Then I was stationed at "Willie 3." Since I was the only woman at that camp, I was put in a portable building waaaay at the other end of the camp. It was nice to have my own little house, but scary when there were white outs and I was totally cut off and all alone without a radio to communicate with the camp, and the bathroom 20 feet away, it could get a little scary. Luckily, I lived through all the dangers.

After Willie 3 I was in limbo in McMurdo for a few weeks, while I waited for my crew to gather and preliminary missions to be completed so we could head out to our remote camp at Black Island, where my co-workers would be installing a satellite tracking station. Finally, we were ready to go, after one crew had set out and failed after their Sno-Cat tipped into a crevasse and they had to turn around.

Several members of that group declined to participate in the next attempt to reach the island. I was ready to go, though, being young and dumb believing that no harm could ever come to me. We spent seven weeks there, living in a "jamesway hut", which was like a Quonset hut but with insulated walls and floor. We also had the interesting feature of an outhouse. It only had a bucket underneath, as we wouldn't be allowed to dig a hole, so we had to take a bag with us to put in the bucket and then carry the bag to the dump for disposal. The bags were, of course, clear plastic. Our Black Island motto was, "We came, We saw, We @#&* in a plastic bag."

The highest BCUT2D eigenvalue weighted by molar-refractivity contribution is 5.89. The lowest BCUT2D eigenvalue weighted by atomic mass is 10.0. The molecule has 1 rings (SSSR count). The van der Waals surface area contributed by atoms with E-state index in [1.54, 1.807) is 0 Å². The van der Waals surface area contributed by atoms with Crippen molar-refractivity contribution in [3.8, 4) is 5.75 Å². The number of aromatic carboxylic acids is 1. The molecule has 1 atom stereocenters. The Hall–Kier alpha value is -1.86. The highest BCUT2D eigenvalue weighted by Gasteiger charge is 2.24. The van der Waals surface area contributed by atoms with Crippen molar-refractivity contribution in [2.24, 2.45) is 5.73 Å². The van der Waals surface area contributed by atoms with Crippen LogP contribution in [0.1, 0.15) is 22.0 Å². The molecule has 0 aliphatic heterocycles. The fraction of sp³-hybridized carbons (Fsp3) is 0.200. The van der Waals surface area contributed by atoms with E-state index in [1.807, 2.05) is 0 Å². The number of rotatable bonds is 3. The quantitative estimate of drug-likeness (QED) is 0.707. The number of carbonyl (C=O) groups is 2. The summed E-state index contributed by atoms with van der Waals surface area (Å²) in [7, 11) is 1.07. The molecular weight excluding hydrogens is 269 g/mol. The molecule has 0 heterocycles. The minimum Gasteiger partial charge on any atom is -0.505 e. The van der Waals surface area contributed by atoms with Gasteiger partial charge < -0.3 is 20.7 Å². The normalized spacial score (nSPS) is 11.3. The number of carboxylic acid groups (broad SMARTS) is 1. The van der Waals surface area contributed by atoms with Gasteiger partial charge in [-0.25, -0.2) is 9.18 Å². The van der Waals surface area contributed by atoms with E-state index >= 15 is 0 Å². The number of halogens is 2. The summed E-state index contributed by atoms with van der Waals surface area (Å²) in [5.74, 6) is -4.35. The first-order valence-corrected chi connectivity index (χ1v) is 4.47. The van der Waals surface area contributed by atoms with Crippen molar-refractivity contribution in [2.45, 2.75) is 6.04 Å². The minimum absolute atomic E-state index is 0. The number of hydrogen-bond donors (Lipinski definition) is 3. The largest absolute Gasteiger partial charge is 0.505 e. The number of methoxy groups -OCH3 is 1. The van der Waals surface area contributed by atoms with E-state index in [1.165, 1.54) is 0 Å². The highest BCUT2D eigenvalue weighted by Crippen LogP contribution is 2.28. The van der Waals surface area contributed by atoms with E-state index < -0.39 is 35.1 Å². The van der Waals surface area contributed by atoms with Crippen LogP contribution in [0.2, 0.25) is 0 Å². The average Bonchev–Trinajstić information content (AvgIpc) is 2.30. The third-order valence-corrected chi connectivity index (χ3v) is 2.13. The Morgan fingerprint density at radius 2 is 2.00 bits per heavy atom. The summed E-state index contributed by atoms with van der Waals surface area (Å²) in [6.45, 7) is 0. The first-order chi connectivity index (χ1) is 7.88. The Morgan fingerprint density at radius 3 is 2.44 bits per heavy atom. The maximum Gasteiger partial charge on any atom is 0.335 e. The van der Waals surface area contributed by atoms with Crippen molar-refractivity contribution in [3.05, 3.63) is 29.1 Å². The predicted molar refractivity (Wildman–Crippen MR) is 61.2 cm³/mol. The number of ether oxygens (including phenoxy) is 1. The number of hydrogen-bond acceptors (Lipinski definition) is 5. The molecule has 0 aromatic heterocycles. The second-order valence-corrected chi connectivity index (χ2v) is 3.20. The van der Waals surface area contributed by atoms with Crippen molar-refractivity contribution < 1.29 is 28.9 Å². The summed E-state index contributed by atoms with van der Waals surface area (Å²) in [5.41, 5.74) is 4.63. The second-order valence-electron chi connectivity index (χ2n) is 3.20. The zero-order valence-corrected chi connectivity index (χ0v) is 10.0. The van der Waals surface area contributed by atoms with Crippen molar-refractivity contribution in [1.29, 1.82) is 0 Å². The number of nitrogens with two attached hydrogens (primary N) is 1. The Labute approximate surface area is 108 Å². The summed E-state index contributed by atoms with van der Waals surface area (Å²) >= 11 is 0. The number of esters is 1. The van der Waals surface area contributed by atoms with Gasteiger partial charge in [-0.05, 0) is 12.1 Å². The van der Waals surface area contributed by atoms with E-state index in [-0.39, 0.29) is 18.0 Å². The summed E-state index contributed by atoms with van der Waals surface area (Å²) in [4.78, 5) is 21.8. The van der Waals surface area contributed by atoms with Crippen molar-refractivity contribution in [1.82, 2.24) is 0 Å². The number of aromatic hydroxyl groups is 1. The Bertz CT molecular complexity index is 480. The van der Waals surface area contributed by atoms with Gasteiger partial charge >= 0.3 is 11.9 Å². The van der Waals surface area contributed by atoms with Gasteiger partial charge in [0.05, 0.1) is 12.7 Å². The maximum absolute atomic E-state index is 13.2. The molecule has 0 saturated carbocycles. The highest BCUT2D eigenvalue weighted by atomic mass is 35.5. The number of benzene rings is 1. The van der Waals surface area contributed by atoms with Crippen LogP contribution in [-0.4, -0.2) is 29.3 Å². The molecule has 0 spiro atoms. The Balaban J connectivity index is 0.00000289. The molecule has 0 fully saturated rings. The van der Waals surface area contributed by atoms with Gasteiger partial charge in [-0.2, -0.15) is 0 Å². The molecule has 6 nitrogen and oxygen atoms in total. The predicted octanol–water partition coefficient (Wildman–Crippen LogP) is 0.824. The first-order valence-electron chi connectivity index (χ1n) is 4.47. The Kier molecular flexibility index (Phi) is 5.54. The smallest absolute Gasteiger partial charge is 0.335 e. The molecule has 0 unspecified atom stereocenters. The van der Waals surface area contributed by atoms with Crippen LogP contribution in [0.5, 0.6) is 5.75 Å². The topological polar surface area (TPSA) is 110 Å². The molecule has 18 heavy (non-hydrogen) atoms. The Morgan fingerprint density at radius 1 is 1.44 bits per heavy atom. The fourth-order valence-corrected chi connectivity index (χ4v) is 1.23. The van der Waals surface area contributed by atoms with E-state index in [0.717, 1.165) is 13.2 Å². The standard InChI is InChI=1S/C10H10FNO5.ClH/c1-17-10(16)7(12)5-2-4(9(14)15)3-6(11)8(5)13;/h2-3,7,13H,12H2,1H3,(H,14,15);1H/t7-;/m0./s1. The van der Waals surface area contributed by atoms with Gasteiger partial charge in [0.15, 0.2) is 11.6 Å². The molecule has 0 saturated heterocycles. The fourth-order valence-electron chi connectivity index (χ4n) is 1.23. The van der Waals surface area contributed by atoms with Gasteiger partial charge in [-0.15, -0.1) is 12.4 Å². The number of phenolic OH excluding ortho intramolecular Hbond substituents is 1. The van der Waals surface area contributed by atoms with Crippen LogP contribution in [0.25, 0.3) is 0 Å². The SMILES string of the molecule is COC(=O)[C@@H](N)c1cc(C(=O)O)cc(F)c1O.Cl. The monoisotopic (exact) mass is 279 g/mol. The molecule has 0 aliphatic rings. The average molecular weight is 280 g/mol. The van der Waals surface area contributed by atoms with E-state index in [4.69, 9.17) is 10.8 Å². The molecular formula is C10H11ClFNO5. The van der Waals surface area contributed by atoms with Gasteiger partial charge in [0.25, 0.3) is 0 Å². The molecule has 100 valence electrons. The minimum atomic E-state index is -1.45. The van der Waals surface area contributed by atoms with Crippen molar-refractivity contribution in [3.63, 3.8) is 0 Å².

Food in Antarctica was, of course, mostly frozen. A freezer there didn't need any electricity. It could just be a room outside, or a kind of an ice cave with boxes in it. There was no danger of anything thawing. We also had plenty of canned goods, but we didn't use much of them, except for tomato products, which are one of the few foods that don't lose too much in the canning process.

We had plenty of meats of all kinds. We seemed to have an endless supply of beef tenderloin, which we used for outdoor barbecues when the weather became a sultry 30 degrees Fahrenheit. That would be shorts and T-shirt weather as long as there was no wind.

We had several special occasion outdoor events, like the Thanksgiving Day football game and the Chili Cook-off. The chilies were like none I had ever seen. One of the entries in the contest had little green army men as its secret ingredient. The year I was there, the chili cook-off ended in a cloud of dust, as several of us discovered wrestling as a group activity.

We wrestled all over the base... indoors, outdoors, in bars and dorm rooms, at all hours. All it took to start was two people touching and that would create a mass pile up of bodies. I suppose it was a way of having human contact in a place where people in their 20's lived very close together but with very little privacy.

It was fun, but it was soon to become only a legend. After two weeks or so, all wrestling was banned by management, for safety reasons, even though no one was ever seriously injured. However, many people experienced soreness and muscle fatigue. Maybe that was cutting into job efficiency.